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Miner Recollections
for The Frostburg Express
by Polla Horn


Shimer and Clark: The Power of Electricity

A significant challenge for all who worked the underground coal mines was darkness. The ability of our miners to safely perform their duties depended heavily on illumination. The first attempts to make a safety lamp that would not trigger an explosion began around the turn of the 20th century. Carbide lamps were used until electric lighting became a feasible alternative during the first half of the century.

The Georges Creek Coal and Iron Company used incandescent electric lights as early as 1900. However, the lights only reached about a quarter of a mile into the mine where the horses were hitched to mine cars. In remote parts of the mine, oil lamps were still used. Around 1905, the Consolidation Coal Company opened an electric plant near its Ocean No. 1 Mine, providing light and power for the mine as well as a lighting system for Midland and other nearby towns. The advent of electricity in mines, while bettering safety and production, created another hazard: electrocution.

Thomas Shimer, born January 20, 1917, was the son of James Allen Shimer and Lora (Ross) Shimer. He grew up in Eckhart, where his father was a carpenter in the mines. Thomas married Dorothy Grant, and in 1940 they were living in Eckhart, with his widowed mother, in his childhood home. He supported the family by working as a laborer in Mine No. 10 of the Consolidated Fuel Company. Thomas had worked in this mine for ten years. He and Dorothy had three children: daughters Dorothy and Wilma Lee, and son Allen. Allen remembers his father working the night shift at the mine. There wasn’t much time for other activities, but he remembers gathering walnuts with his father in the fall, and spending winter evenings cracking and picking the meats from them.

On January 9, 1952, Thomas went to work at the mine and began placing extra sections of conveyor chain along the conveyor. He was working with three other men, and had placed the chain on the clearance side of the conveyor where there was sufficient room to work. Several minutes later, his buddies heard him cry out. When they looked up, they saw Thomas on the narrow side of the tunnel between the conveyor and a mine post. He was lying directly under an unguarded energized trolley wire, with his right arm against the side of the conveyor. His buddies immediately attempted resuscitation, but to no avail. The mine foreman and mining inspector were notified, and an evaluation of the accident site was done. Their recommendation, after the inspection was complete, stated: “When work is to be done near a power wire which is less than six and a half feet above the top rail, the wire should be de-energized or shielded properly by a guard.”

At home, ten year-old Dorothy, seven year-old Allen, and two year-old Wilma Lee were sleeping soundly. A loud knocking on the door wakened them. Upon investigating the commotion, the children saw men from the mine telling their mother that her husband had been electrocuted. Mrs. Shimer received a small pension from the mining company. To make ends meet, she began working at the County Nursing Home, where she remained until her retirement at the age of 62.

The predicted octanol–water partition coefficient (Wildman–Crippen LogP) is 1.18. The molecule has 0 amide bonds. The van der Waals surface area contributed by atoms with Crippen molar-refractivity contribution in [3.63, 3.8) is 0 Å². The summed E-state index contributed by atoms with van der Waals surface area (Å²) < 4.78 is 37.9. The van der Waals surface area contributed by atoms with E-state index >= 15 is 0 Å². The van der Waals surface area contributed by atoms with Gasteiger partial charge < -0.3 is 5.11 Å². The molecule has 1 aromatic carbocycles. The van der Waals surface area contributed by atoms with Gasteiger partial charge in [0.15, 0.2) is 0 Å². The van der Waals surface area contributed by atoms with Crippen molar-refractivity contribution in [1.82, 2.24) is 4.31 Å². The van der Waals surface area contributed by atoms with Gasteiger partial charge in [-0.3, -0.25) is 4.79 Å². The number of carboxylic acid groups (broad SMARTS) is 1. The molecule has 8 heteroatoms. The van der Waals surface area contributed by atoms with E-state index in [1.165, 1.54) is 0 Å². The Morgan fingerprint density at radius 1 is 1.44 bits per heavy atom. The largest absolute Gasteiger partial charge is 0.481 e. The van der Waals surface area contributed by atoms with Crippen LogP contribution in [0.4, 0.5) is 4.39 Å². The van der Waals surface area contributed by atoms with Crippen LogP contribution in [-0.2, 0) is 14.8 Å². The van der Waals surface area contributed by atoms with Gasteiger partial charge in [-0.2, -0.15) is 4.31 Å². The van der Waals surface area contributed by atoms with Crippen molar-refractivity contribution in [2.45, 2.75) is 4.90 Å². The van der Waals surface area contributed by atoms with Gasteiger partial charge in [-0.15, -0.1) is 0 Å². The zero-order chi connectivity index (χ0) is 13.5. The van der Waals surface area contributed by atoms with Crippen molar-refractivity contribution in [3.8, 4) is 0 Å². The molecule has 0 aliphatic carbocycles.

Thomas Schley & Sarah Robertson Clark

Thomas Schley Clark was born on July 15, 1898, the son of Samuel Jefferson Clark and Emily Jane (Miller) Clark. He married Sarah Robertson in 1919. The couple moved to a home on Stoney Run Road in Westernport, where their eight children were born. Thomas worked as a farmer and coal miner to support his large family. It is said that Thomas had a wonderful sense of humor, enjoyed reading the funny papers, and was always ready with a joke. He was a man of faith, attending the Westernport Assembly of God Church. His strong faith supported him when his oldest son, Thomas, Jr., was killed in France, in 1944, during WW II.

On June 19, 1953, Thomas was working in the Stoney Run Mine with his nephew, James Lambert. The two were working in separate areas of the mine, repairing the wires of a signaling system. Near quitting time, James went looking for his uncle and found him slumped over a live electric wire, about 150 feet inside the mine heading. James jerked the wire out of the plug and ran for help. Arthur Braithwaite, who lived near the mine, returned with James to the scene of the accident and removed the wires from Thomas’s badly burned hands. The mine inspector’s report surmised that Thomas had seen a broken signal wire lying on the haul way and bent over to pick it up, not realizing that it was live. He was apparently grounded to the rail through his damp feet. Thomas Clark was 54 years old with 27 years of mining experience.

The tragic deaths of Thomas Shimer and Thomas Clark, victims of electrocution, were less than 18 months apart. Even in the early 1950s, our miners were in need of heightened safety measures and a deepened respect for the power of electricity.

The Coal Miner Memorial Statue Fund is accepting contributions for the placement of an educational memorial near the crossroads of state Route 36 and the National Road in Frostburg. A bronze statue will honor all our Georges Creek miners and name those who perished while mining.
Tax-deductible donations can be mailed to the
Foundation for Frostburg CMMSF
P.O. Box 765
Frostburg, MD 21532.

We welcome updated information and encourage your participation.
Contact Polla Horn at jph68@verizon.net
or
Bucky Schriver at bucky1015@comcast.net
to share your thoughts and stories. Be on the lookout for future “Miner Recollections.”

 


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